Facts about guinea pigs

Facts about guinea pigs
  1. Teeth: Guinea pigs’ teeth grow throughout their lives. They therefore need unlimited access to food so they can constantly grind down their teeth
  2. Eye fluid: Guinea pigs produce a white, milk-like fluid in the corners of their eyes. The fluid is part of the guinea pig’s grooming routine, but it’s not usually noticed as guinea pigs quickly smear the fluid on their heads when grooming themselves
  3. Joy: When guinea pigs stretch, it’s a sign that they are relaxed and happy. When guinea pigs jump up and down vertically, this is also a sign of happiness. Baby guinea pigs jump in the same way when playing
  4. Sight: Although guinea pigs don’t have very good eyesight, they can see in color
  5. Toes: Guinea pigs have 4 toes on each of their front feet and only 3 on each of their back feet
  6. Social animals: Guinea pigs are social animals that thrive much better in pairs or packs than alone. Pet guinea pigs should spend time with their owners on a daily basis to thrive
  7. Age: Guinea pigs that live as pets usually live between 4 and 9 years. Several internet sources claim that 15 years of life is the record age for a guinea pig – however, this record is undocumented
  8. Night stools: Guinea pigs have two types of feces; 1) “normal” feces and 2) another type of feces that passes through the digestive system twice and is rich in vitamin B and amino acids. This means that guinea pigs – like rabbits, for example – eat some of their own feces. They typically eat it in the late evening, which has given rise to the name ‘nighttime defecation’. The scientific term for the phenomenon is ‘caecotrophi’
  9. Fur: All guinea pigs have 5 different types of fur, which together make up their entire coat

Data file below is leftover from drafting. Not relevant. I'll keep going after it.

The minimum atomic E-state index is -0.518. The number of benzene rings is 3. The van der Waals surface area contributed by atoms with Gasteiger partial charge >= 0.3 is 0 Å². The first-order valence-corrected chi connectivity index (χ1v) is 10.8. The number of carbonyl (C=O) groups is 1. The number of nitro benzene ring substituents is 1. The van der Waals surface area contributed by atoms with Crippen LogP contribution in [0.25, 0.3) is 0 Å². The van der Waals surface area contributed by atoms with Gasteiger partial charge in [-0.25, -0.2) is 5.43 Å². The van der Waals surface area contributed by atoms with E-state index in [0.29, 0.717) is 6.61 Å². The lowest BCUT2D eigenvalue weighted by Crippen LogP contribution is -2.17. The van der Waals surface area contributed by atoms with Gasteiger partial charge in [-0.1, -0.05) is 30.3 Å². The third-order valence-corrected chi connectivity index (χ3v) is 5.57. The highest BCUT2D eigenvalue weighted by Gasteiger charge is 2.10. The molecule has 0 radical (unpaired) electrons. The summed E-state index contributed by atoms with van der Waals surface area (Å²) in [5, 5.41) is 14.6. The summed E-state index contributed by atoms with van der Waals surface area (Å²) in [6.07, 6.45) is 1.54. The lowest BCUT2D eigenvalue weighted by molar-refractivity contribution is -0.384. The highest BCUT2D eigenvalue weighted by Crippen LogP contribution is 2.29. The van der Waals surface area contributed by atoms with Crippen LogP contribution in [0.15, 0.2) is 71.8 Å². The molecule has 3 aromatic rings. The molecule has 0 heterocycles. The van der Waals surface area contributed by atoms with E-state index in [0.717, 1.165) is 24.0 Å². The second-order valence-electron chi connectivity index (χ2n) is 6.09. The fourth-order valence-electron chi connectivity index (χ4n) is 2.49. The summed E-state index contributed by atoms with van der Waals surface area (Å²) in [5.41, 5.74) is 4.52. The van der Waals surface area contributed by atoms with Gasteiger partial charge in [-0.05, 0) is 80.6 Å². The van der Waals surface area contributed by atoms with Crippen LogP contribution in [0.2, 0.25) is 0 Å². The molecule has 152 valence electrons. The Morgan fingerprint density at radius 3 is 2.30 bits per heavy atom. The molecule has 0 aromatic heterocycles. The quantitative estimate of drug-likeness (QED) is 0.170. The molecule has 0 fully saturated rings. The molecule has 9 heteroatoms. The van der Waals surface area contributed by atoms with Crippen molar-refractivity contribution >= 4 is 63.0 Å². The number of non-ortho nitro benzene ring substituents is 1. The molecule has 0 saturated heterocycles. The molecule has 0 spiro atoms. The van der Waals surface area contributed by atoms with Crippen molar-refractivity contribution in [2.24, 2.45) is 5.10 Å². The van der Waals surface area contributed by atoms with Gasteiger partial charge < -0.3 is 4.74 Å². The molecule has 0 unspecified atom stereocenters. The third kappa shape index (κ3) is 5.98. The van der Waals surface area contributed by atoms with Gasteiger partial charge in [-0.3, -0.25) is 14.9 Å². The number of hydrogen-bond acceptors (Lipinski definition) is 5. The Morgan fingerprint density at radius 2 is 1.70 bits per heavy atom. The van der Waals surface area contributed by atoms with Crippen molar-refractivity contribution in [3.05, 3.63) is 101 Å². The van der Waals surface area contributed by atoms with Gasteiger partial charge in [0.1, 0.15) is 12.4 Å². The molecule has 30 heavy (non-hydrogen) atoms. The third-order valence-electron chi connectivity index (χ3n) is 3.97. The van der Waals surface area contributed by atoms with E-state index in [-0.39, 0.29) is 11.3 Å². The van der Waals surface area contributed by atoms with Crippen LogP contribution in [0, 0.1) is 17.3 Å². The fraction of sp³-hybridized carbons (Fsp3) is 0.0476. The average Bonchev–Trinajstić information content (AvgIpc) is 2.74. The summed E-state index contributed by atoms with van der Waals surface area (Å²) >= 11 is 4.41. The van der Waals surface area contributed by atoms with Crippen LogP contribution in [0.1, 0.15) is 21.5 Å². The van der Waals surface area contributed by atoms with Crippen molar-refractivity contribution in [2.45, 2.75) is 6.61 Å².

10. Body temperature: A guinea pig’s body temperature is typically 37.2 – 39.4 degrees and due to these relatively high body temperatures, guinea pigs are generally vulnerable to overly hot environments – such as if the weather is hot and/or they are in direct sunlight
Fact: Guinea pigs have 5 types of fur
Attribution: Tavu – Wikipedia.org

Fact: All guinea pigs have 5 different types of fur, which together make up their coat


More facts about guinea pigs

  • Birth: Unlike many other baby animals, guinea pigs are born with all their fur, eyes open and teeth fully developed. A few hours after birth, baby guinea pigs can run around and after about 24 hours they can eat solid food – however, they need to nurse with their mother for a while
  • Gender maturity: Because guinea pigs are born relatively mature, they also reach sexual maturity quickly. Males can reach sexual maturity at 3-5 weeks of age, while females can reach sexual maturity at 4 weeks. Therefore, young guinea pigs should also be sexed by a veterinarian so that they can be separated into males and females (to avoid multiple litters)
  • Activity: Guinea pigs are very active at night and less during the day
  • Health conditions: The most common health conditions among pet guinea pigs are: diarrhea, scurvy, abscesses, respiratory problems and skin conditions
  • Skin disorders: Skin disorders in guinea pigs can occur due to pregnancy, birth, other diseases, age (both in young and old guinea pigs). Stress can also cause skin problems in guinea pigs and can occur, for example, during relocation or death (if one of the guinea pigs in the herd dies)
  • Sound sensitivity: Guinea pigs are very sensitive to loud noises
  • Origins: Although guinea pigs are now kept as pets in many countries around the world, guinea pigs originated in the Andes Mountains of South America
  • South America: In South America, guinea pigs have long been part of the culture; the Incas sacrificed them to the sun gods and they are still eaten by some of the locals in the Andes
  • Vitamin C: Guinea pigs cannot produce vitamin C on their own and therefore need it in their diet to survive
  • Social relationships: Guinea pigs can develop relationships with humans and other species
  • People: Guinea pigs love to be petted and can fall asleep on people they trust
Fact: Guinea pigs are social animals that get along best with their peers
Attribution: Carlosar

Fact: Guinea pigs are highly social animals that thrive best when living with their peers